Which brings me to my next adventure. The most recent chapter in the Dexter Street Saga is a long one. It started over a month ago, and is actually still happening. If how things have gone so far are any indication of how things will continue to go, it will probably be another month before I can even post it. Let’s just say it involves a bathroom remodel project, myself, my dad, my grandfather, and (cue the “Psycho” shower scene soundtrack) a CONTRACTOR. Feel free to scream. I know I’d sure like to.

Wednesday, October 13, 2010

The Dexter Street Saga Vol. 1

I recently purchased a house on Dexter Street.  It was a long and weary road to travel.  I had no idea that it could really be that stressful, and wow, was it ever.  Let's start from the beginning.

I was living in a very old, broken down trailer in a trailer park with my cousin.  His grandmother died and left him her house, so he moved out, and I stayed.  It was an absolute shithole of a place with many forms of dust, dirt, mold, and mildew throughout, and I should have left way before I did.  However, my history as a tenant is sordid at best, and my name wasn't on the lease, so the situation was quite convenient, if nothing else.

Anyway, the circumstances arose to where I could actually purchase a house, paying cash money, without having to deal with any financing or credit complications, and I was ecstatic.  After checking out a couple places, I decided on this one.  705 Dexter Street.

Its a nice little ranch style 3 bedroom, one and a half bath, 1100 square foot brick house with a garage on a corner lot the size of a small farm.  I'm not going to tell you how much I paid for it because it's none of your damn business, but I will happily tell you that I got a very, very sweet deal. 

So I decided that this was definitely the house that I wanted, and I went for it.  I got all my ducks in a row and walked my happy ass into the realtors office ready to make a deal.  Contract completed, offer submitted.....

...a day too late.  Unbeknownst to me, and apparently my realtor as well, the house had foreclosed the day before.  The "A Day Late and a Dollar Short" adage once again rears his ugly, gnarled head.  Only this time, I actually had all the dollars, maybe for the first time in my life. 

My head is spinning at this point, as you can probably imagine.  But what I felt to be good news at the time was then given to me by my realtor.  Now that the bank has foreclosed on it, it will go up for online auction sometime in the next six weeks or so.  This wasn't a problem for me at all.  I was doing okay in my current abode, and six weeks was a drop in a bucket as far was I was concerned.  This was going to be a snap.

Six weeks turned into about eight months.  I had completely given up on calling my realtor because it was always the same "I haven't heard anything but I'm always checking on it" response.  There were plenty of other places up for sale, but not really in the neighborhood I wanted to be in, either geographically or financially, and I was quite frankly a little heartbroken.  Then out of the blue, like a surprise visit from your old third grade lunch partner, I get a call from my realtor.  The house is up for auction online, but there is only 2 days remaining.

I had completely given up on it, and was actually looking for another rental to get into by now.  The surprise was certainly a welcome one.  Back to the realtors office goes my VERY happy ass again, all my ducks in a row, ready to make a deal.  Contract completed, online bid submitted.  I felt incredible.  I really thought this was going to be it.  I specifically remember asking my realtor "How long before I know if I got it or not" and I recall her response being something like "Oh it won't be long at all.  The auction ends in a couple days and you should know one way or the other in just a couple days at most".  You can probably already guess what comes next.  A couple of days turned into...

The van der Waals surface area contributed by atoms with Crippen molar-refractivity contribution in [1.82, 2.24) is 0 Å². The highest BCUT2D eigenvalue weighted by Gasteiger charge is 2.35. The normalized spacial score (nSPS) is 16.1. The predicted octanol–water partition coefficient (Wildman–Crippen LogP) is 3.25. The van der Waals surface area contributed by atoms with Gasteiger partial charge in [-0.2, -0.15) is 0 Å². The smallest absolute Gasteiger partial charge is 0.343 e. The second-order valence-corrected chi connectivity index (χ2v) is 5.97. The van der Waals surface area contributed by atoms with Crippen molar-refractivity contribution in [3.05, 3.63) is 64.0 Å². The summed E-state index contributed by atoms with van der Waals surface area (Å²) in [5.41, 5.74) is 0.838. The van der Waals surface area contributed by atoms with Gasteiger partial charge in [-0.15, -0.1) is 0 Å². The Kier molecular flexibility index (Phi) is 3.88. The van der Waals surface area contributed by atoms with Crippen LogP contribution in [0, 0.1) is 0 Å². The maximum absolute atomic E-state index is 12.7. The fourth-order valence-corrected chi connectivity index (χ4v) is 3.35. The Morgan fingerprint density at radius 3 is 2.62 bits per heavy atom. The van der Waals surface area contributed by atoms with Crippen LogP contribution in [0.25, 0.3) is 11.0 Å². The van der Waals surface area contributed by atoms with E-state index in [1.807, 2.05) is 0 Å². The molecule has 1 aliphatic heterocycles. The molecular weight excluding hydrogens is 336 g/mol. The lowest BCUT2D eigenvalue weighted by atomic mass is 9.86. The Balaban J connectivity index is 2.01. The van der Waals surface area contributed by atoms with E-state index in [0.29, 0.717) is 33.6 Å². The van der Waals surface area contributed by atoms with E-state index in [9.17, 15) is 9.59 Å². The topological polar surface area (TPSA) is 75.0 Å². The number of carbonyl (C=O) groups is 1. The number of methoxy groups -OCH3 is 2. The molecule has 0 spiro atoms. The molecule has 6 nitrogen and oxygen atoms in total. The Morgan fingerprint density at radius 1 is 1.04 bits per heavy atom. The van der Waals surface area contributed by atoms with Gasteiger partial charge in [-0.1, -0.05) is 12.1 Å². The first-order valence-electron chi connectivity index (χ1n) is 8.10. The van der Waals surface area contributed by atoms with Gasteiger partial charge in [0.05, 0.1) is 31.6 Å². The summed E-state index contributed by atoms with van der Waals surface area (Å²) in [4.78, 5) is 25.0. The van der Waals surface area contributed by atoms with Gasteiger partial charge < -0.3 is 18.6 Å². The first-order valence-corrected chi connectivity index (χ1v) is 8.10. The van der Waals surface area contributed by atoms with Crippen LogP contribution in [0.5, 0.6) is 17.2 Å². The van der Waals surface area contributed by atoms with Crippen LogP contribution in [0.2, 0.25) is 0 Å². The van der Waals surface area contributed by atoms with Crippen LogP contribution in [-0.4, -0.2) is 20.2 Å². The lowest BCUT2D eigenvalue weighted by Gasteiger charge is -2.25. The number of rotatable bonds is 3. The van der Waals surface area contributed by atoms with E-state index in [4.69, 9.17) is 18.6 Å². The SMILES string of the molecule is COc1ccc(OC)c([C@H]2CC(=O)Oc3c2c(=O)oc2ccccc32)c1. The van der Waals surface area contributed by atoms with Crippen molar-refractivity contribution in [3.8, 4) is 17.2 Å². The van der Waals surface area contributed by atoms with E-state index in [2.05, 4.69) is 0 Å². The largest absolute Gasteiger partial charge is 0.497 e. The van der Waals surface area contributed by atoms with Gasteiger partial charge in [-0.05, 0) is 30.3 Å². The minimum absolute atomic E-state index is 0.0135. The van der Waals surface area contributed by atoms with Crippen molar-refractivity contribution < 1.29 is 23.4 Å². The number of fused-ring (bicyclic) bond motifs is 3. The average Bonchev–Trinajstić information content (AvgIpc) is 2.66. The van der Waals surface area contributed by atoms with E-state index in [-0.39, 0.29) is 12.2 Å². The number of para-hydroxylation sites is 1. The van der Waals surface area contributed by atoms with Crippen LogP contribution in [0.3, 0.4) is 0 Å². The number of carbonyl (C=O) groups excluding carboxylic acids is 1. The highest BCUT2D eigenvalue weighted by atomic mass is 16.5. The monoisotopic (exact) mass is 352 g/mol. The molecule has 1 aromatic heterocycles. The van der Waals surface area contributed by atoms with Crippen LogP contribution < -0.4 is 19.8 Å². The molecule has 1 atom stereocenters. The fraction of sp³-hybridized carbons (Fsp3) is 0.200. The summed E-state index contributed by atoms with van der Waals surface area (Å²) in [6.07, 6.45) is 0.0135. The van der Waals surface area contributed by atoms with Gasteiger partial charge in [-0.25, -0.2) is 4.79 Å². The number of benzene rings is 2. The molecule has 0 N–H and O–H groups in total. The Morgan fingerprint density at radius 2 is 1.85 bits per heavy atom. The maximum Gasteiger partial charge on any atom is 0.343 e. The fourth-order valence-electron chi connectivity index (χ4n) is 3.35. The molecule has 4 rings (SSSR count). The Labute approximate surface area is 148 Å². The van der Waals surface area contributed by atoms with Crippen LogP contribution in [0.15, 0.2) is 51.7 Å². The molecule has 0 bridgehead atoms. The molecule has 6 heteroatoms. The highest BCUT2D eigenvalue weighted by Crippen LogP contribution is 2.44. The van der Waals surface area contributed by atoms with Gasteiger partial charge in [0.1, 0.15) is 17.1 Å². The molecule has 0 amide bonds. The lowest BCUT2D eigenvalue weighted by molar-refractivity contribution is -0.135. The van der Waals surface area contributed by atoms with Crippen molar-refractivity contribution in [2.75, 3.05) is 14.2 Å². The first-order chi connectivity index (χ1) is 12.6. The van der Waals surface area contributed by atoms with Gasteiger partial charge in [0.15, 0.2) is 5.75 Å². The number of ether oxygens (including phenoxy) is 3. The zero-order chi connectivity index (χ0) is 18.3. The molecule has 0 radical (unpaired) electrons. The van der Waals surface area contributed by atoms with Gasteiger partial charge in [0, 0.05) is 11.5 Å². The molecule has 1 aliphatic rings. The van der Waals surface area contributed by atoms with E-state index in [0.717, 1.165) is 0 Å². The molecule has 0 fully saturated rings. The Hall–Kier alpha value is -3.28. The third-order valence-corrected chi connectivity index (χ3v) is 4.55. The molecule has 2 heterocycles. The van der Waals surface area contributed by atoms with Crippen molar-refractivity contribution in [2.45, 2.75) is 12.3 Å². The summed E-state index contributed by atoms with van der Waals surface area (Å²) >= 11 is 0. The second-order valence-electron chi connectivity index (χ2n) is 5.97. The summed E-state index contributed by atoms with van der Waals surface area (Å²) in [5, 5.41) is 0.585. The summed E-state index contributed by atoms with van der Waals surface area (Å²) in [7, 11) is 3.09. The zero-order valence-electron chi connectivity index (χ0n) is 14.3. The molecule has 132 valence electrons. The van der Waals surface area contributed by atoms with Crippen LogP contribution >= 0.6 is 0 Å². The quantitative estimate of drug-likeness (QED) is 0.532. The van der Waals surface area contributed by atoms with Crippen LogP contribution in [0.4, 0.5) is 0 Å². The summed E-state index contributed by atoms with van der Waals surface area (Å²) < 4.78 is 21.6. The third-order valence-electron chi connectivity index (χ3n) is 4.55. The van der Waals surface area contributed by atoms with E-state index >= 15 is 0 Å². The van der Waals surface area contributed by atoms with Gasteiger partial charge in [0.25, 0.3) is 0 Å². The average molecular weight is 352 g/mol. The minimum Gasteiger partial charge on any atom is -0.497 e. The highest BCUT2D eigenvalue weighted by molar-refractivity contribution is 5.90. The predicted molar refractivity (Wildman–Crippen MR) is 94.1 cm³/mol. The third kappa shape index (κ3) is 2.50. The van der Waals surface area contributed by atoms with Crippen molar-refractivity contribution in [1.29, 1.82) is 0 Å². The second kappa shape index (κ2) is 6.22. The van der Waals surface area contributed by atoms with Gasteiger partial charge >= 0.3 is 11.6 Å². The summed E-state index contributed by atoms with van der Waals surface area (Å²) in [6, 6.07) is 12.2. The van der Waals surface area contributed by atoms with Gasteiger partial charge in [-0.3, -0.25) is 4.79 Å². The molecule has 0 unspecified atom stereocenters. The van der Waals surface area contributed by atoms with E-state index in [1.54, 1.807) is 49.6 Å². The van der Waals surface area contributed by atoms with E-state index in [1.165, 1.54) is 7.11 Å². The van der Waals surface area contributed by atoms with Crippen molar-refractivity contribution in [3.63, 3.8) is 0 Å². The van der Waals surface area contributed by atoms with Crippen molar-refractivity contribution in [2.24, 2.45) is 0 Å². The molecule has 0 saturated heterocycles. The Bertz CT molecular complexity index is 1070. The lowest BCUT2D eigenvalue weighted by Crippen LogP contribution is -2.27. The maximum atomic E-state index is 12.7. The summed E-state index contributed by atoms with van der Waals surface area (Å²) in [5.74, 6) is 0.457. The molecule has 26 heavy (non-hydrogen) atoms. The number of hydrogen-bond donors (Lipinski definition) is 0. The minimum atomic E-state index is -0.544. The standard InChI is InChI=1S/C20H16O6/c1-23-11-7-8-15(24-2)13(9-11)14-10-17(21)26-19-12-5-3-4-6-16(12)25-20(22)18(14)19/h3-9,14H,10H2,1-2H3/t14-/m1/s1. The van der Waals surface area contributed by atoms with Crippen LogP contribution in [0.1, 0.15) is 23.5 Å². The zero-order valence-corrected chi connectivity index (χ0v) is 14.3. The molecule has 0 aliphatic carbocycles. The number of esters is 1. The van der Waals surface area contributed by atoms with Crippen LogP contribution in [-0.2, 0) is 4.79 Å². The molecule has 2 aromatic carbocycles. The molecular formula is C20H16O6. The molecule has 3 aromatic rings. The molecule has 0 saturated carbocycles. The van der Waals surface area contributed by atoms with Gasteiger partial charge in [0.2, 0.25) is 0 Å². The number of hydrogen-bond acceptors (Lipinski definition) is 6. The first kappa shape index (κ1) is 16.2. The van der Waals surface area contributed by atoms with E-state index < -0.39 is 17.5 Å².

...another couple of weeks.  To be continued...

Friday, October 8, 2010

If you are watching this.....

The other night I was watching Letterman and he was speaking about a conversation he had with Rachel Ray on a previous episode that apparently I had missed.  I guess he felt the rant was so good the first time that it needed to be repeated again during this episode.  It all had something to do with the multitude of television shows about food (he mentioned Cupcake Wars, which I've never seen, and Man Vs. Food, which i LOVE) on what I can agree is probably too many channels about food, and how wasteful and blatantly gratuitous they are.  He basically sounded his disapproval and hatred for these shows on the basis of starving families is Blahblahkistan, etc.  Now I sympathize with starving families, especially the children, and I don't necessarily agree with the amount of waste that is surely generated from these entertaining (though quite ridiculous most of the time, I'll admit) TV shows, and yes, it certainly could be used to help feed starving families instead of merely entertaining an already terribly obese country as it sits on its couch eating DoubleDowns.  But this is the problem I have with what I interpreted his argument was.  What I gathered was that he was angry about the fact that these starving families are subject to this kind of material.  The truth of the matter is, all of these shows are on cable networks, which means that these starving families he is referring to are shelling out, at a minimum, about $30.00 a month , probably more, to their cable company, and are watching these shows on a TV that is probably worth at least $30 to $50 or more at their local pawn shop.  So my feelings on the subject is, if you are watching these programs and your kids haven't eaten in two days, cancel the cable and sell your goddamn television and feed your fucking kids!  Then spend the time you ordinarily would be watching your favorite TV shows and get out there and LOOK FOR A JOB.